It’s been days since Hurricane Sandy hit, but we’re still feeling the effects of it, here in NYC. Downtown Manhattan and many other neighborhoods are still dark. Mal and Peter and lots of my friends and co-workers are still without power and hot water. And, very tragically, one of the storm’s victims was a friend of the family and another was a friend’s former classmate—which has made this event all the more sad.
As for me, I was definitely one of the lucky ones. Sure, I wasВ cooped up in my apartmentВ for a few days, trying not to go stir crazy. But I never lost power, hot water, cell phone service or the internet—so I really have nothing to complain about.
Throughout all this, I was touched by the ways New Yorkers helped each other out—like in the photo below. I heard many stories of friends who opened their apartments to others and offered showers, dinner, flashlights and electricity to those who’ve been going without.
I had a moment of my own yesterday, when a stranger’s words made my day and helped me forget my hurricane-related stress. Since buses were running in Manhattan, I felt that I had to go to work, despite the fact that I live way uptown on the west side, not anywhere near my midtown east office. Plus, I wanted to get out of my apartment. So in the morning, I boarded a bus and hoped for the best.
I walked into my office 4 hours later.
Traffic was insane. I stood for hours and listened to episodes of “This American Life” as the bus crawled through Harlem; we spent more than an hour going from west to east on 110th Street, alone. At 86th and 5th, I finally gave up and walked the home stretch to 50th and 3rd.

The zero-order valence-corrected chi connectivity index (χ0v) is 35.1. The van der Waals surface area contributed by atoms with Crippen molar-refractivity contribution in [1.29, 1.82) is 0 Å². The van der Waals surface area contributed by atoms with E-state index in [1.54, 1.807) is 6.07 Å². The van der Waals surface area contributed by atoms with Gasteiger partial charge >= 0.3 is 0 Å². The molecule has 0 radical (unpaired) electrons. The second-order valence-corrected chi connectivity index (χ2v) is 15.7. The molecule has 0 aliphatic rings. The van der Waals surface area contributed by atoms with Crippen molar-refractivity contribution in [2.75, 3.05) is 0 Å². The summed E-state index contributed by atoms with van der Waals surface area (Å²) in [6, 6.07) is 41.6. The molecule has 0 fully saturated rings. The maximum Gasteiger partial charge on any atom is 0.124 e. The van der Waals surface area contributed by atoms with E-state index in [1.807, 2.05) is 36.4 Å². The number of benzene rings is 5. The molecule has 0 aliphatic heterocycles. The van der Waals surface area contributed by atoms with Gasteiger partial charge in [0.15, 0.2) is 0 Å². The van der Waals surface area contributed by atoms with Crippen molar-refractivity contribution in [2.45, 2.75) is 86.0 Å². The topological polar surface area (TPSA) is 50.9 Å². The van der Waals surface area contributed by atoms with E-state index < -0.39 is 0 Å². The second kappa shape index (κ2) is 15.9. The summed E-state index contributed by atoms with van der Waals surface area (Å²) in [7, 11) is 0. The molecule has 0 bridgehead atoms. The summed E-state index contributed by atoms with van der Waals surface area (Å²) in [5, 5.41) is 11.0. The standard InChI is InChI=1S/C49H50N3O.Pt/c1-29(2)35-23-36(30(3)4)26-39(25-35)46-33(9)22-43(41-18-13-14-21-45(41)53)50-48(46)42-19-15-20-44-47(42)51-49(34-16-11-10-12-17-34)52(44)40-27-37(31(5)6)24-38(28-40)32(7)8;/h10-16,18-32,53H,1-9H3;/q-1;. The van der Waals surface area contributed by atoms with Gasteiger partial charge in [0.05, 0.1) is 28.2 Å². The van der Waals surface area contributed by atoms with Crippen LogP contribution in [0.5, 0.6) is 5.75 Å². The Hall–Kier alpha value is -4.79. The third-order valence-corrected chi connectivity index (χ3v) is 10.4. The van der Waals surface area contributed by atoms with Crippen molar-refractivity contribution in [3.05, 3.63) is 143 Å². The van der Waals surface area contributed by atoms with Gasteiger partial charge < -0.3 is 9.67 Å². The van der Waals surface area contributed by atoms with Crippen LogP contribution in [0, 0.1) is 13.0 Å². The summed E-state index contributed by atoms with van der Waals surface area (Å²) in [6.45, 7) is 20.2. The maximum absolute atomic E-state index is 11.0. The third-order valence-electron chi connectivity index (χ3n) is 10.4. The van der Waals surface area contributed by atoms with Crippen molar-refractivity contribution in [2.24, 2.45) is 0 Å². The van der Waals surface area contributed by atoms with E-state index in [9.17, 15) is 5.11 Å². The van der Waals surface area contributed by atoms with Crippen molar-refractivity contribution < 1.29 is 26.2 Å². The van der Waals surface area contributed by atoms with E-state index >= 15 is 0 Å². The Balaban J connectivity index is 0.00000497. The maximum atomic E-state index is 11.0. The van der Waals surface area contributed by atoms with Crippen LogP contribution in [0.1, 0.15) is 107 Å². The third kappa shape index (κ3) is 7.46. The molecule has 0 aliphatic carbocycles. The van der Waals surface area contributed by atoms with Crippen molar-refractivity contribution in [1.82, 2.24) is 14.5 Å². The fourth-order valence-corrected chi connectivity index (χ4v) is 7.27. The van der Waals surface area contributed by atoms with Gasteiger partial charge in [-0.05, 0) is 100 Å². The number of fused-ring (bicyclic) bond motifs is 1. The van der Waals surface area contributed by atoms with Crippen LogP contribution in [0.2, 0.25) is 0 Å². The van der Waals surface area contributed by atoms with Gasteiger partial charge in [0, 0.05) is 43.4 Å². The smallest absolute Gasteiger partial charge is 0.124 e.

I was fried from that commute. The thought of having the same experience going home was so daunting that I decided to go to ballet and head back late, after rush hour was over. It turned out to be a good plan. At 10:30 p.m., I was tired, hungry and worried about how long it would take to go the 130 blocks home, but I managed to squeeze onto a packed bus. The driver was super-nice and, at every stop, implored everyone to move back so he wouldn’t have to “leave any New Yorker behind.” At one point, I scored a coveted seat, but then gave it up when I saw an older gentleman and his female companion get on.
While I stood next to their seats, the woman turned to me and said, “I would be happy to take your bag on my lap. It looks so heavy!” And then, when she saw that it was full of ballet stuff, she asked if I was a dancer at the Met.
I declined her offer but was so touched by her kindness (not to mention flattered that I’d been mistaken for a professional ballet dancer) that I was smiling for the rest of my trip home—which included waiting in the cold for another bus, dealing with a very not-nice driver who cursed at every rider who got on, unexpectedly being dropped off at 135th Street when that driver decided he was done for the night, waiting for another bus, then finally giving up and hailing a gypsy cab that almost got into a fight with another gypsy cab who bumped our car.
It’s amazing how powerful a few unexpected, kind words are.
How have you weathered the storm? I hope you stayed safe and dry. And if you were affected, my thoughts are with you.